1.20 pm: I arrive flustered, having been given the run-around by an auto-wallah (rickshaw-driver) who said he knew where I needed to go but very clearly didn’t. A phone call to Arun Rozario gets me there (Catholic Club, Museum Road, Bangalore), hot and sweaty.
I recognise quite a few ‘old’ faces, from Bangalore, from Goa, and even farther afield. Everybody’s at lunch, so I sneak off to get a bite myself, passing our timpanist Suyesh on the way. A little chit-chat, and we both head back to join the others.
A group photo follows (quite a few, in fact. I feel tempted to say ‘Frommage!’).
Then we all walk the short distance over to St. Euphrasia School, which is our rehearsal venue.
It is decided that the Indian contingent (the strings at any rate. I think the other sections went off elsewhere to rehearse) will rehearse jointly under the direction of Ashley Rego, my friend from Goa; a run-through of the major chunk of the programme: all of the Dvořák’s Symphony 9 ‘From the New World’, and the encore. What’s the encore piece, did I hear you ask, dear reader? Ah, that would be telling! Why not come to the concert at Chowdiah Hall on the 26th and we’ll play it for you!
I look at the viola score (did I mention I play viola? I used to be a violinist, but then had a ‘Road-to-Damascus’ moment) , and I marvel at Dvořák’s brilliant writing. I’m not at all surprised that he was a violist too. He knew the instrument so well, its timbre, its place in the orchestral texture, the musical tapestry. Take our part away, and there’s a gaping hole in the music, like its very soul has been ripped out!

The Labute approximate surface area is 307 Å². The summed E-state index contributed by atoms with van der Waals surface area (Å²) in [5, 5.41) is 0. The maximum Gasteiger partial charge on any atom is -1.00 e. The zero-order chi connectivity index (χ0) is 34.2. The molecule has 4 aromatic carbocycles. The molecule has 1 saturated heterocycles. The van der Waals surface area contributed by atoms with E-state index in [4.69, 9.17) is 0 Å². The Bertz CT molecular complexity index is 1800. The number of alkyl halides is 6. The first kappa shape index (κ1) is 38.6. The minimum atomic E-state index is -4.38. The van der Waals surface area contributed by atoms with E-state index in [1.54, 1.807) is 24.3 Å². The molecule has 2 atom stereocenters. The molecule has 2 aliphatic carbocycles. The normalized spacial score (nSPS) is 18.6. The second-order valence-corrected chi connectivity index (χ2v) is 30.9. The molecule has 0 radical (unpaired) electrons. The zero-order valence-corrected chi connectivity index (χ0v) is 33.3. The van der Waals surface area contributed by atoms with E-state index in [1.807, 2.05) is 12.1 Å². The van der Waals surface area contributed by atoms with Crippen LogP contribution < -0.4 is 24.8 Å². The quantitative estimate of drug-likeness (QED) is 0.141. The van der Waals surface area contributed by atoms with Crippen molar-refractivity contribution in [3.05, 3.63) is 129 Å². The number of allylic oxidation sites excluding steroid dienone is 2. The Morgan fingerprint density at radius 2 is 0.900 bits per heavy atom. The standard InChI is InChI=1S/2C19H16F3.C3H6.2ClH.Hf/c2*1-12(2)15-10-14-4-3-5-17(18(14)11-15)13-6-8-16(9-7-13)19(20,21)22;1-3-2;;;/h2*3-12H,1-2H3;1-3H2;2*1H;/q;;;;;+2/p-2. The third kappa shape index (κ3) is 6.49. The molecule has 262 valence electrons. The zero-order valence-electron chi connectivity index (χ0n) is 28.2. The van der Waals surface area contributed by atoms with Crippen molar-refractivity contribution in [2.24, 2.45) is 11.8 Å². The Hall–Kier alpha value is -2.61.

That said, there’s a lot of notes to be learnt, a lot of fingerings to be worked out, a lot of position shifts to be strategically planned, at least one VERY awkward page-turn, and a lot of the time the music is going hell-for-leather! I hope I do not disappoint you, Antonin!
We break around 5.30 pm, and have some leisure time before the ‘welcome’ dinner at 7.
Ashley and I have a long discussion on the taste of beer, and he describes it quite poetically.
It’s Tom’s (from the Canadian entourage) birthday, so there’s a surprise cake, and some motley singing, mainly from the Goan males (who else?), and everybody joins in. You’ll have to pardon my French, but I tried hard to join in when the Canadians began to sing, but could just hum along.
It looks like I’ll be able to brush up my French as well as my viola playing on this trip!
There are after-dinner speeches, of course. I missed the highlight, where apparently someone shook a leg on stage, but I was in time to hear Ms. Aruna Sunderlal from the Bangalore School of Music welcome the Canadians and the rest of us, and offer a bouquet to Barbara Smith, the orchestra manager. Barbara in turn paid glowing compliments to Arun Rozario for the hundreds of man-hours put in to make this project happen. You the MAN, Arun! 🙂
I promise you pictures tomorrow, dear reader! I’m going to have my inbox crammed full of them from various quarters, and I’ll be taking my trusty Lumix along as well.
Until then, bonne nuit! Jusqu’à demain!